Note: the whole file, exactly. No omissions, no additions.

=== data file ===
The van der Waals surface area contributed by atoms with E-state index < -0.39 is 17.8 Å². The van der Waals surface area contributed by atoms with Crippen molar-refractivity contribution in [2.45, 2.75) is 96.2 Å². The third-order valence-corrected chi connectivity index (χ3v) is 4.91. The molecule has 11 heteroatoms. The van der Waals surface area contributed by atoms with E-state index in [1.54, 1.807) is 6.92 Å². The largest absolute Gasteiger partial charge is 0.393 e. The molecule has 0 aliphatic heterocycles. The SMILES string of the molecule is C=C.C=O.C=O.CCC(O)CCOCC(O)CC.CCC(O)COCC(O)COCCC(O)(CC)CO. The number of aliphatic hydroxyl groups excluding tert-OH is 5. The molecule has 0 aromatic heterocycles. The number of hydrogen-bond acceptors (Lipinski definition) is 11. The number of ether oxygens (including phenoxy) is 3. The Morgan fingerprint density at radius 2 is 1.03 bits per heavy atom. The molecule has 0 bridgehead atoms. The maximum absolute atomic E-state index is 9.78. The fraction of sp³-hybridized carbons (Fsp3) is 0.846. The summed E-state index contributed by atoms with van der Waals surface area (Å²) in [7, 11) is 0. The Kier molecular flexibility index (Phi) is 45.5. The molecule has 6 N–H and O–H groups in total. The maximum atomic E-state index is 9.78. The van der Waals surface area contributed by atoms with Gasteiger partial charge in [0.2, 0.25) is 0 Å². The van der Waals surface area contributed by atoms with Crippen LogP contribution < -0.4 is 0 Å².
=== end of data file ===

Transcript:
The van der Waals surface area contributed by atoms with E-state index < -0.39 is 17.8 Å². The van der Waals surface area contributed by atoms with Crippen molar-refractivity contribution in [2.45, 2.75) is 96.2 Å². The third-order valence-corrected chi connectivity index (χ3v) is 4.91. The molecule has 11 heteroatoms. The van der Waals surface area contributed by atoms with E-state index in [1.54, 1.807) is 6.92 Å². The largest absolute Gasteiger partial charge is 0.393 e. The molecule has 0 aliphatic heterocycles. The SMILES string of the molecule is C=C.C=O.C=O.CCC(O)CCOCC(O)CC.CCC(O)COCC(O)COCCC(O)(CC)CO. The number of aliphatic hydroxyl groups excluding tert-OH is 5. The molecule has 0 aromatic heterocycles. The number of hydrogen-bond acceptors (Lipinski definition) is 11. The number of ether oxygens (including phenoxy) is 3. The Morgan fingerprint density at radius 2 is 1.03 bits per heavy atom. The molecule has 0 bridgehead atoms. The maximum absolute atomic E-state index is 9.78. The fraction of sp³-hybridized carbons (Fsp3) is 0.846. The summed E-state index contributed by atoms with van der Waals surface area (Å²) in [7, 11) is 0. The Kier molecular flexibility index (Phi) is 45.5. The molecule has 6 N–H and O–H groups in total. The maximum atomic E-state index is 9.78. The van der Waals surface area contributed by atoms with Gasteiger partial charge in [0.2, 0.25) is 0 Å². The van der Waals surface area contributed by atoms with Crippen LogP contribution < -0.4 is 0 Å².